Why is Iquitos the largest city in the world not accessible by road?

iquitos ciudad mas grande sin acceso por carretera

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In the heart of the Peruvian Amazon is located the city of Iquitos. An area inhabited for thousands of years by natives, hunters, and nomadic collectors.

Currently, Iquitos is the largest city in the world without road access and this is due, paradoxically, to a material that is currently recycled to make roads.

In this post we tell you how Iquitos, the Amazon jungle of Peru, has become the largest city in the world without road access.

The industry in Iquitos

Iquitos today lives far from the glory achieved between 1880 and 1914 , when the rubber industry and exploitation were able to generate wealth, employment, and, therefore, disproportionate population growth.

Companies like Ford took advantage of the rubber boom to exploit the Amazon Indians, who collected and transported the rubber to the docks in Iquitos. From there, they left directly to Europe and the United States via the Amazon River.

The reports of exploitation of the indigenous population, together with the birth of synthetic rubber, ended three decades of population growth and wealth in Iquitos.

The enormous fortunes generated from nothing disappeared overnight due to circumstances such as the creation of synthetic rubber and the production of rubber latex in more easily exploited plantations in Asia.

Traces of ephemeral wealth

After 1912, the production of rubber fell drastically, which was joined in consequence by a fall of the city’s population.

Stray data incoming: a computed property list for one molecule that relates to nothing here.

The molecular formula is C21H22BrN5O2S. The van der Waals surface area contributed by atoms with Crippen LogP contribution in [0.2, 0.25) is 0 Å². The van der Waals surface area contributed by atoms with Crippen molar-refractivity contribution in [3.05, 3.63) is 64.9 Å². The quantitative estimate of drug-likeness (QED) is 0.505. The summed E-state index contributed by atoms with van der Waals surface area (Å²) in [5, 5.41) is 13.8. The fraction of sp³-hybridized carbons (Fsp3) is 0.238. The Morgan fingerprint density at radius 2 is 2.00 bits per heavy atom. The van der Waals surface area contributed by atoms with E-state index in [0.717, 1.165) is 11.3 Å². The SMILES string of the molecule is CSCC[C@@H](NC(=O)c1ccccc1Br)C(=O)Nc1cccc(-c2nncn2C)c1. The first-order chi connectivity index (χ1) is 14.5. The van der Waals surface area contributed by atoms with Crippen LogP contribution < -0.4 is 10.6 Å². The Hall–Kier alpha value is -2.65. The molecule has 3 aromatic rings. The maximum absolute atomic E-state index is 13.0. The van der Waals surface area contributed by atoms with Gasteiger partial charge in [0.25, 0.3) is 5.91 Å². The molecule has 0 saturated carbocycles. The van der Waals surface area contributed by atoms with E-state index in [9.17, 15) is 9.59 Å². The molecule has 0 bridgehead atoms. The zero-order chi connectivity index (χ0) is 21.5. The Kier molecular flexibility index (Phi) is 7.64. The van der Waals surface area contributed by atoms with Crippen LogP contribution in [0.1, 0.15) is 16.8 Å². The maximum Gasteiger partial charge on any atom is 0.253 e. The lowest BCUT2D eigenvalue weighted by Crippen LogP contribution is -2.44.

casa de fierro city iquitos

Iquitos still retains vestiges of the extravagant taste of the rubber barons. There are many things to see in Iquitos that remind us of this era: the mosaic of tiles in Italian style palaces, the bustling riverfront promenade or the Casa de Fierro, a famous residence designed by Gustave Eiffel that was built from sheet metal and carried by hundreds of men through the jungle.

After the fall of rubber, the Peruvian city experienced several ‘rebirths’ associated with products such as barbasco, a biocide for large plantations that died with the emergence of chemical insecticides, or oil, which from 1935 allowed the city to maintain some economic momentum.

Transportation through Iquitos, the largest city without road access

To reach Iquitos with a car you will need five days by boat from the first access road for a vehicle. It is flanked by water on one side and thick Amazon rainforest on the other. So the only way to get to Iquitos is to fly there. The other option is to travel by boat, which takes a full week along the Amazon.

iquitos largest city without road access

Although inaccessible by road, the city of Iquitos has no reason to exist without its particular vehicles.

As you can imagine, its star transport is the boats. They are the universal means of transportation for those who want to enjoy the experience in Iquitos like our partner Javier. As the entire city is surrounded by water, it is impossible to think of life in Iquitos without this water transportation.

Inside the city, it is totally different. There are no cars, but instead, motorcycles and motocars (a motorcycle with a small passenger cabin), dominate the streets, buzzing incessantly around as if “an American style biker gang had taken over a city”.

motocar iquitos city

Did you know the history of Iquitos? Would you like to visit the largest city in the world without road access and get lost in the Amazon rainforest of Iquitos?


Lily is happy with a backpack on her back. Every year she travels through one country in Latin America and has repeated several times, especially Peru where she says she feels at home (although she says the same about Argentina, Chile and Bolivia).

She loves ceviche, hiking and Sunday picnics with her friends, although whenever you ask her, she's always planning her next destination.

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